The payments start-up Forage applies disruptive technology to the social sector, bringing digital payments to the distribution of government benefits in the United States. In this episode of Talking Banking Matters, we hear from Forage’s co-founder and CEO, Ofek Lavian, about why he chose to tackle what used to be known as “food stamps” and how he feels Forage can benefit recipients of food aid. The following edited transcript presents highlights from the conversation.
Matt Cooke, McKinsey: In this episode, we talk with Ofek Lavian, the co-founder and CEO of the social-sector payments start-up Forage, which brings digital payments to the distribution of food assistance in the United States. A veteran product manager, Ofek worked at Uber and Instacart before co-founding Forage.
When the pandemic pushed online grocery shopping from novelty or luxury status to a necessity for so many, far fewer options were available to one group of customers in the United States: food assistance recipients. The complexity and regulation involved in building a system that could let recipients use their electronic benefit transfer or EBT cards inspired Ofek Lavian, who was at Instacart at the time. He soon left to co-found Forage, which is today a USDA-approved third-party payment processor and PIN provider that authenticates and processes EBT transactions. By enabling grocers to accept EBT digitally and food assistance recipients to grocery-shop more easily, Forage seeks to help grocers access a broader range of customers. Here’s Ofek describing what Forage does.
Ofek Lavian, Forage: In eight words, Forage enables businesses to accept food stamps online. Our mission is straightforward: we’re a mission-driven payments company. We offer an API that helps make it incredibly easy for businesses to accept regulated payments, starting with EBT, or electronic benefit transfer. It’s the primary mechanism by which the US federal government and state governments disburse funds to Americans in need.
The largest program is SNAP, or the Supplemental Nutrition Assistance Program, which was previously known as food stamps. Food stamps have actually been around since the 1930s and not only helped feed many Americans that struggled with hunger over the past century, but also helped address food surpluses from different agricultural hubs in the country. To this day, SNAP actually continues to be one of the main mechanisms by which the US government supports those that are most hungry.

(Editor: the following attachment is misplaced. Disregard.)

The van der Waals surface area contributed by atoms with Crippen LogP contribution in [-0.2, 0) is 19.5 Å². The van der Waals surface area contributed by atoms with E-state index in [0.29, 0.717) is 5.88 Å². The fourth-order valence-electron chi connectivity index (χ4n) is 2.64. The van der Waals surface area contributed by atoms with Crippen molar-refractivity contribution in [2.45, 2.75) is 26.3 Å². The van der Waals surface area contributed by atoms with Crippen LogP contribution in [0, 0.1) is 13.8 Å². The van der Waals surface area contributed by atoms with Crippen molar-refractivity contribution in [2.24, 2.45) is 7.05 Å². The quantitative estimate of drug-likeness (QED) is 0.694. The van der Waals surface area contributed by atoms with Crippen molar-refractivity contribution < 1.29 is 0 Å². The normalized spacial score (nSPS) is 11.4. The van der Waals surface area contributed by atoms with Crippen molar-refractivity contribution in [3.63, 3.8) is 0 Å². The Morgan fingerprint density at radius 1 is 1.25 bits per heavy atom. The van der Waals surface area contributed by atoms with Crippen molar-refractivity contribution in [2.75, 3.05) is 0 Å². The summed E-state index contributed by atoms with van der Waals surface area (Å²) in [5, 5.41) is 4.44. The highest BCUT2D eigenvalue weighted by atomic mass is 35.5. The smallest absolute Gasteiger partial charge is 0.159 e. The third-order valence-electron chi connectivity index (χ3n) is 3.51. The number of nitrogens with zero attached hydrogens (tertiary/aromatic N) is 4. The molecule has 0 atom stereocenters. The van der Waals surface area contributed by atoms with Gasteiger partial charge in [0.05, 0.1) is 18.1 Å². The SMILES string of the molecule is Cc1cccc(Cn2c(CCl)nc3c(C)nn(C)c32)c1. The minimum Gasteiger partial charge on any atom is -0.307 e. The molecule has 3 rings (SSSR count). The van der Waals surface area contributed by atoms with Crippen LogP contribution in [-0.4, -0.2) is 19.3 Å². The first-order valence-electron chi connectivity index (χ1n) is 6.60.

Matt Cooke: Food assistance and social benefits generally are not that common a path among the start-ups receiving funding from the likes of fintech specialist firm Nyca Partners, PayPal Ventures, and even Ofek’s previous boss, Instacart founder Apoorva Mehta. We asked Ofek to talk about the path that led him to his work helping grocers accept EBT payments, which involves navigating daunting regulatory hurdles.
Ofek Lavian: I’ve had the privilege of working in payments for the better part of the last decade, working at internet marketplaces including Uber and Instacart. For decades now, there have been multiple API-first payment companies, including industry leaders like Stripe, Braintree, PayPal, checkout.com, Adyen, etcetera.
And yet, when it came time to enable food stamps during the pandemic, which we saw as a massive opportunity while I was the head of payments at Instacart, there was no business that had an API able to accept food stamps online. So we worked with First Data, which was the only business that actually had built out the capabilities to accept EBT online.
What we found during the pandemic was the adoption of food delivery accelerated. When I was at Instacart, I think we saw our top-line numbers quintupling during the year 2020 alone. So the adoption of food delivery has massively grown.
At the same time, in the retail space, EBT is such a large part of the ecosystem. Food is the second-largest spend category for the average American household, outside of housing. In North America, it’s roughly $1 trillion a year that gets spent on food and groceries. EBT is about a $200 billion market, with SNAP being the largest of that. In the offline world, most retailers see an average of 15 percent of groceries sold being attributed to EBT.